Calls for police auditor are quiet
May 12th, 2011
Omaha, NE – Many are familiar with the Rodney King incident, a case that sparked national attention on police brutality. And, although it happened back in 1991 in Los Angeles, CA, some locals say these incidents are still happening today right here in their own back yard. Over the weekend, Nebraskans for Peace hosted a community meeting on the topic, but nobody showed up.
On a warm spring day, at the Charles Washington Branch Library in North Omaha, Mark Welsch, is seated in the meeting room by the door working on his laptop. Welsch is the Omaha Coordinator for Nebraskans for Peace. He waits for people to join the meeting, and hopes to get more stories of local police brutality.
“I’ve heard stories from people about how the police will stop young black men in their cars. And, get those men out of their car, and then get their car keys from them, and put their keys on the driver seat, and then lock the doors, and shut their doors, and tell them to have a nice day and tell they to leave,” Welsch said, and called the alleged incidents a form of “terrorism.”
Welsch said most police officers are upstanding, but he said it’s the two to three percent of trouble makers, as he calls them, that create problems in minority communities.
Omaha hasn’t had an independent police auditor monitoring citizen complaints since 2006. But, if a person has a problem with a police officer, they can file a complaint with the department, which is investigated internally. Lt. Darci Tierney is the public information officer for the Omaha Police Department. Tierney said all complaints are taken seriously.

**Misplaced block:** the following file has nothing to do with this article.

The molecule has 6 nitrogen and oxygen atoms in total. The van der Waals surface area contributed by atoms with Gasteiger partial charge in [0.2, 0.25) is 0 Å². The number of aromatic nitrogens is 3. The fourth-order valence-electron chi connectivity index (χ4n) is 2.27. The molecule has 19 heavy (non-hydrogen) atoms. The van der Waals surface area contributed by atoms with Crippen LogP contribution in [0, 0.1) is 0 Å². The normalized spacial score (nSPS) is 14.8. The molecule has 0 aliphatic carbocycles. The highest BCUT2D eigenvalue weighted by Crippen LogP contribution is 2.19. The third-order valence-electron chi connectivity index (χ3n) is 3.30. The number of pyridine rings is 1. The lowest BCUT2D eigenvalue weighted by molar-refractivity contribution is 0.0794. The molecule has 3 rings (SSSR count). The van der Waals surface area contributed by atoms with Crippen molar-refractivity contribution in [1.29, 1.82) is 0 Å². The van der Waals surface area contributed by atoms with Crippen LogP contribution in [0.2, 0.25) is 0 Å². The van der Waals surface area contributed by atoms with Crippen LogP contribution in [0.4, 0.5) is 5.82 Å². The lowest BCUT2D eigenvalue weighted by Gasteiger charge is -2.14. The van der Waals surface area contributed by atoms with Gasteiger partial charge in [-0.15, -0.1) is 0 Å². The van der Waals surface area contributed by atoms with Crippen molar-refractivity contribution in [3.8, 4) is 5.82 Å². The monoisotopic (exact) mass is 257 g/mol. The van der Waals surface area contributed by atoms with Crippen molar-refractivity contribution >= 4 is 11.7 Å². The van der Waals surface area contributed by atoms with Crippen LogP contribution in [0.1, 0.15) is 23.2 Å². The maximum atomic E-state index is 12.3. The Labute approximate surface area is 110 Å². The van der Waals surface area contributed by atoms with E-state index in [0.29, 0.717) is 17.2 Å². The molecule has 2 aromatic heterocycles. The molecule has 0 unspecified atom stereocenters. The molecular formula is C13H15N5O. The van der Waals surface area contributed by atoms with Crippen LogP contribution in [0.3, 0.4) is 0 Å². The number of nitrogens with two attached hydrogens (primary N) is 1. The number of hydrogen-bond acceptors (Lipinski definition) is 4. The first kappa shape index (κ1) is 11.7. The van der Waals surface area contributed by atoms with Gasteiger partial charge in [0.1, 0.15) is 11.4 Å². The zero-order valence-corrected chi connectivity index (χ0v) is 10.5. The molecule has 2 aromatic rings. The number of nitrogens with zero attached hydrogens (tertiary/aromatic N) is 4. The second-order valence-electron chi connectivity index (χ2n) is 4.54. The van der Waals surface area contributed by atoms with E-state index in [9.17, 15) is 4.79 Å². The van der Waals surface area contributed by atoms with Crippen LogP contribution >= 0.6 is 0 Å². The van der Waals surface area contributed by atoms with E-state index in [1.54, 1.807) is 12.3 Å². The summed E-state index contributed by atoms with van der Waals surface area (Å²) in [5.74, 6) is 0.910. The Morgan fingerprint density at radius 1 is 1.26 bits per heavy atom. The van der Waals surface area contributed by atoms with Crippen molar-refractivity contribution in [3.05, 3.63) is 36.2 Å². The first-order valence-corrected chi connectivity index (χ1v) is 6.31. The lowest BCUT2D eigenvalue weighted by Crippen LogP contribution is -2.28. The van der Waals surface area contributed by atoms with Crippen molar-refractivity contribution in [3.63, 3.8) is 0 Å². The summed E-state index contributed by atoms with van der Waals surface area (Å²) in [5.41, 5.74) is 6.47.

“We want to make sure that our officers are doing what they’re supposed to be doing,” she said. “If they’re not doing what they’re supposed to be doing, we need to know about that so that we can address it.”
There were a number of protests demanding an independent police auditor in Omaha in 2006 and 2007, but for the last couple years, protesters have been quiet. After about an hour and half at the library, no one showed up to Welsch’s meeting. Welsch blamed the low attendance on a lack of advertising on his part and the controversial subject matter.